Redefining HIV/AIDS for Latinos: A Promising New Paradigm for Addressing HIV/AIDS in the Hispanic Community
Publication Date: January 2006
Publisher(s): National Council of La Raza
Special Collection: John D. and Catherine T. MacArthur Foundation
Keywords: Economic inequality; Hispanic population; Acculturation; Citizenship documentation
Coverage: United States United States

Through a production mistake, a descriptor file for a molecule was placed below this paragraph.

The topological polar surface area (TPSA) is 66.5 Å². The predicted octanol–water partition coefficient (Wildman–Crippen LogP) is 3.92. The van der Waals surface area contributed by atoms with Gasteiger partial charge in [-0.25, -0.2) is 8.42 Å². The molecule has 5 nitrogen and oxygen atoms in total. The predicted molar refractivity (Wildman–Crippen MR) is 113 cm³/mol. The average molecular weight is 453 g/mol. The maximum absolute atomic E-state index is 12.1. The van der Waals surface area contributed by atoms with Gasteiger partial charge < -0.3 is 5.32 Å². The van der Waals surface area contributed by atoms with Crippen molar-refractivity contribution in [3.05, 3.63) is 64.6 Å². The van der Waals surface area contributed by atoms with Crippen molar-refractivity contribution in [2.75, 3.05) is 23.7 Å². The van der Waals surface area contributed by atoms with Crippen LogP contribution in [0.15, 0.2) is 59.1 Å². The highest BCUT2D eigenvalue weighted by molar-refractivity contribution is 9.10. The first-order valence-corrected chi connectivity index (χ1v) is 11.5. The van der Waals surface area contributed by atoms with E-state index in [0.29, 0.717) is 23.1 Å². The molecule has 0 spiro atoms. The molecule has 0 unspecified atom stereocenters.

The National Council of La Raza-California State University, Long Beach Center for Latino Community Health, Evaluation, and Leadership Training (NCLR-CSULB Center for Latino Health) released this report which discusses the growing HIV/AIDS crisis in the Latino community and outlines a new paradigm for addressing HIV/AIDS. Hispanics make up 14% of the U.S. population but account for one of every five people currently living with HIV/AIDS in the country, including a disproportionate number of women and youth. While much has been done to make this chronic disease more manageable for other communities, Hispanics – in particular Latinas in monogamous relationships – are more likely to die from the disease and less likely to receive quality medical care. The report combines the Center's own extensive research and a review of the existing academic literature on the issue.